Tuesday, October 03, 2006

Newsweek rebutted

There are some letters to Newsweek complaining about the story below, including this:
I hear it everywhere--on playdates, at the park, at school with my children--the sound of mothers denigrating the way their husbands parent. While moms and dads are different, neither is more important than the other. But somehow it seems we feel more comfortable criticizing the fathers. NEWSWEEK sure did with such a one-sided article about parental alienation syndrome. Whenever I read articles like this or hear those mothers at school, I always wonder if they have sons. And if they do, what are they going to think about all this when their boys are on the receiving end of these bitter battles?
Yes, women sure know how to complain about men.

I found the cited 2004 Harvard survey. It turns out that it was not a random survey at all. It was based on 39 women who had volunteered to gripe about their ex-husbands and the family court. In order to qualify for the survey, the women had to express dissatisfaction with the family court violating their rights. Then this supposedly scientific study found that most of them had lost their cases!

You could use this methodology to justify any complaint about the courts. If you wanted to prove that judges discriminate against redheads, you could just find a bunch of redheads who had been to court, restrict attention to those redheads who had bitter complaints about the court, and then ask how many of them had lost their cases. This work is completely bogus.

I also looked at what the study meant by "documented spousal abuse". I naively assumed that it meant that there was some sort of finding of abuse by some judge or other neutral party. It turns out that it just means that there was some piece of paper showing that the woman had complained of abuse, regardless of whether anyone thought that the complaint had any merit. On the other hand, the women were not considered abusers unless there was a complaint that had been "substantiated".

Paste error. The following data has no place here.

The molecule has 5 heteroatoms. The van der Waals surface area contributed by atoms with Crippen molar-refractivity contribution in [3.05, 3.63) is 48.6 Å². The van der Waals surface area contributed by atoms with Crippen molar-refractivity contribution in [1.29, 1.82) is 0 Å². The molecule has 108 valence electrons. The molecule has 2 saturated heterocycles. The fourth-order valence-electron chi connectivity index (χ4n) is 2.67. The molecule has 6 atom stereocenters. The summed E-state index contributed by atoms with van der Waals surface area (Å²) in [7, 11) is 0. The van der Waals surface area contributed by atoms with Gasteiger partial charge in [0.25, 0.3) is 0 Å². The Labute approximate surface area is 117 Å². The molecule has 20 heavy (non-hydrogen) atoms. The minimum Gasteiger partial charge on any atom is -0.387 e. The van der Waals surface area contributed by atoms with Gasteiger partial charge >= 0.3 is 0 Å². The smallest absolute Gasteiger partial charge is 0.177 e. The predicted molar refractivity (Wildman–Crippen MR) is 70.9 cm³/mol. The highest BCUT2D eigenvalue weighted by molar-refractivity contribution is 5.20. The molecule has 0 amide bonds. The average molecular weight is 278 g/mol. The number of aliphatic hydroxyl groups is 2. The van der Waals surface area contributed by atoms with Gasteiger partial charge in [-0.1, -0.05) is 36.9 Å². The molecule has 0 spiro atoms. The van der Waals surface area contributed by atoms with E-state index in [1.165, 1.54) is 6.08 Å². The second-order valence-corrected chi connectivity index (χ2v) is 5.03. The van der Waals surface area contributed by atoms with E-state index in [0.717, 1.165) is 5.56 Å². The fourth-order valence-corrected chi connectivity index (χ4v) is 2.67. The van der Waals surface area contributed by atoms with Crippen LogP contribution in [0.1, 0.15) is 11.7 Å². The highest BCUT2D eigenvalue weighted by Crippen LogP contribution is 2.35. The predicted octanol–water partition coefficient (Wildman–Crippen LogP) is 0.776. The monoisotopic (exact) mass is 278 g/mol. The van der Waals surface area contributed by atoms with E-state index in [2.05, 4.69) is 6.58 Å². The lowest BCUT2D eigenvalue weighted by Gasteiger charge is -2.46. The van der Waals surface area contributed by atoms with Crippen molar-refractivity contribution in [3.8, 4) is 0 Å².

Then the paper concludes:
Our findings indicate that in specified documented cases, state actors in the Massachusetts family courts may be failing to act in accordance with international human rights standards when making child custody and visitation recommendations and decisions in cases involving IPV [intimate partner violence].
The cited human rights are generalities like these:
punish acts of violence ... the best interests of the child shall be a primary consideration ... No one shall be subjected to torture ... without distinction of any kind as to race, color, sex, language, religion, political or other opinion, national or social origin, property, birth or other status.
But the article fails to find even one example of an unpunished act of violence or other human rights violation. What the authors really want to do is to punish the children based on unsubstantiated allegations by the mom against the dad when they were formerly living together. That would violate those human rights.

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